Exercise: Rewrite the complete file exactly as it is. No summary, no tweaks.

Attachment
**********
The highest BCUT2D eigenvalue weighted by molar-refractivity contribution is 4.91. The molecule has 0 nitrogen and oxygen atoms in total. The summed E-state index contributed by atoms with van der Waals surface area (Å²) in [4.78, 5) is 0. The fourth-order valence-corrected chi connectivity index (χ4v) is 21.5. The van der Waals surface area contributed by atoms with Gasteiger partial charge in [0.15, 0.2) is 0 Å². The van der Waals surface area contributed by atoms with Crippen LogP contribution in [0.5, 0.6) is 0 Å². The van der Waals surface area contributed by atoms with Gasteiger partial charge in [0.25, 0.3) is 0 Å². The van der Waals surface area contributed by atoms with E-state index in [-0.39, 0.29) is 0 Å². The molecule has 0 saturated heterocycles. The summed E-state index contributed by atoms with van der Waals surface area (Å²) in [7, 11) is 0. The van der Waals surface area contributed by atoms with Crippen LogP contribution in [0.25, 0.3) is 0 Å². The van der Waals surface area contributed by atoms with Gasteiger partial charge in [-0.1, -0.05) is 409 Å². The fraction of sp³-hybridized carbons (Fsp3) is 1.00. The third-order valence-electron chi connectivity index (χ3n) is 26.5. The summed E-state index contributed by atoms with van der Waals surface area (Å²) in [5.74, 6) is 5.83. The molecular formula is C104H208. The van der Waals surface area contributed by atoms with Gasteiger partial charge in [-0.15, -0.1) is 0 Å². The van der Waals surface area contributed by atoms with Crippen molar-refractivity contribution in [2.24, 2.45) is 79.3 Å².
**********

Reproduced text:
The highest BCUT2D eigenvalue weighted by molar-refractivity contribution is 4.91. The molecule has 0 nitrogen and oxygen atoms in total. The summed E-state index contributed by atoms with van der Waals surface area (Å²) in [4.78, 5) is 0. The fourth-order valence-corrected chi connectivity index (χ4v) is 21.5. The van der Waals surface area contributed by atoms with Gasteiger partial charge in [0.15, 0.2) is 0 Å². The van der Waals surface area contributed by atoms with Crippen LogP contribution in [0.5, 0.6) is 0 Å². The van der Waals surface area contributed by atoms with Gasteiger partial charge in [0.25, 0.3) is 0 Å². The van der Waals surface area contributed by atoms with E-state index in [-0.39, 0.29) is 0 Å². The molecule has 0 saturated heterocycles. The summed E-state index contributed by atoms with van der Waals surface area (Å²) in [7, 11) is 0. The van der Waals surface area contributed by atoms with Crippen LogP contribution in [0.25, 0.3) is 0 Å². The van der Waals surface area contributed by atoms with Gasteiger partial charge in [-0.1, -0.05) is 409 Å². The fraction of sp³-hybridized carbons (Fsp3) is 1.00. The third-order valence-electron chi connectivity index (χ3n) is 26.5. The summed E-state index contributed by atoms with van der Waals surface area (Å²) in [5.74, 6) is 5.83. The molecular formula is C104H208. The van der Waals surface area contributed by atoms with Gasteiger partial charge in [-0.15, -0.1) is 0 Å². The van der Waals surface area contributed by atoms with Crippen molar-refractivity contribution in [2.24, 2.45) is 79.3 Å².